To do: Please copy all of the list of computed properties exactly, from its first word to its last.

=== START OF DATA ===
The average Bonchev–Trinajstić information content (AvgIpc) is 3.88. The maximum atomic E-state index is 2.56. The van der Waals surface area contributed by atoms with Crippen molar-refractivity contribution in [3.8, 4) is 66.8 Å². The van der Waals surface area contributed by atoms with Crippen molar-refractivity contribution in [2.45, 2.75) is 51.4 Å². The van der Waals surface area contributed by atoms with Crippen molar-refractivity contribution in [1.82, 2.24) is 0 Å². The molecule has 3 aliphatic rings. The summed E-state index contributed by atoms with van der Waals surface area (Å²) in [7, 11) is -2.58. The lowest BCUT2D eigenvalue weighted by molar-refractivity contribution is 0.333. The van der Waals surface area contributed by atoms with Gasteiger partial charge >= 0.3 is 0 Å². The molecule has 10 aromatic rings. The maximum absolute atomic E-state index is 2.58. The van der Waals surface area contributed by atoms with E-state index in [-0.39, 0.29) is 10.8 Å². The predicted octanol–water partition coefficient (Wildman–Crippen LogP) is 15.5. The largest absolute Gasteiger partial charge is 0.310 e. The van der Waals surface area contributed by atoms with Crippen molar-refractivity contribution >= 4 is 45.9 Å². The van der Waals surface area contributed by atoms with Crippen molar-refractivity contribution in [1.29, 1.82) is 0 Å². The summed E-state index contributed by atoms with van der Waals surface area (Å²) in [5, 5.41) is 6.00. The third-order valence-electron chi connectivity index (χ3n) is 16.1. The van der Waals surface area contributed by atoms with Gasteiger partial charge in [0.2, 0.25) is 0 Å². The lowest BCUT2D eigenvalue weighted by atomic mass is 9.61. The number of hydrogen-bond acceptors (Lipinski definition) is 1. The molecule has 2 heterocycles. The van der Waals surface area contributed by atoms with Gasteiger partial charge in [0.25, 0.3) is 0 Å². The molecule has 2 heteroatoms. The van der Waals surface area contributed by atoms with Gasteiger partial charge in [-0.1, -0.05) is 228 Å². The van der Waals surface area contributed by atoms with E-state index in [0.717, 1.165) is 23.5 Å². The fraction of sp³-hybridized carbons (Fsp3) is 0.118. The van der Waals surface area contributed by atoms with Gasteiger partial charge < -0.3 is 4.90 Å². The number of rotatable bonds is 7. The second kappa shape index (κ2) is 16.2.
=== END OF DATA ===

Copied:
The average Bonchev–Trinajstić information content (AvgIpc) is 3.88. The maximum atomic E-state index is 2.56. The van der Waals surface area contributed by atoms with Crippen molar-refractivity contribution in [3.8, 4) is 66.8 Å². The van der Waals surface area contributed by atoms with Crippen molar-refractivity contribution in [2.45, 2.75) is 51.4 Å². The van der Waals surface area contributed by atoms with Crippen molar-refractivity contribution in [1.82, 2.24) is 0 Å². The molecule has 3 aliphatic rings. The summed E-state index contributed by atoms with van der Waals surface area (Å²) in [7, 11) is -2.58. The lowest BCUT2D eigenvalue weighted by molar-refractivity contribution is 0.333. The van der Waals surface area contributed by atoms with Gasteiger partial charge >= 0.3 is 0 Å². The molecule has 10 aromatic rings. The maximum absolute atomic E-state index is 2.58. The van der Waals surface area contributed by atoms with E-state index in [-0.39, 0.29) is 10.8 Å². The predicted octanol–water partition coefficient (Wildman–Crippen LogP) is 15.5. The largest absolute Gasteiger partial charge is 0.310 e. The van der Waals surface area contributed by atoms with Crippen molar-refractivity contribution >= 4 is 45.9 Å². The van der Waals surface area contributed by atoms with Crippen molar-refractivity contribution in [1.29, 1.82) is 0 Å². The summed E-state index contributed by atoms with van der Waals surface area (Å²) in [5, 5.41) is 6.00. The third-order valence-electron chi connectivity index (χ3n) is 16.1. The van der Waals surface area contributed by atoms with Gasteiger partial charge in [0.2, 0.25) is 0 Å². The lowest BCUT2D eigenvalue weighted by atomic mass is 9.61. The number of hydrogen-bond acceptors (Lipinski definition) is 1. The molecule has 2 heterocycles. The van der Waals surface area contributed by atoms with Gasteiger partial charge in [0.25, 0.3) is 0 Å². The molecule has 2 heteroatoms. The van der Waals surface area contributed by atoms with Gasteiger partial charge in [-0.1, -0.05) is 228 Å². The van der Waals surface area contributed by atoms with E-state index in [0.717, 1.165) is 23.5 Å². The fraction of sp³-hybridized carbons (Fsp3) is 0.118. The van der Waals surface area contributed by atoms with Gasteiger partial charge < -0.3 is 4.90 Å². The number of rotatable bonds is 7. The second kappa shape index (κ2) is 16.2.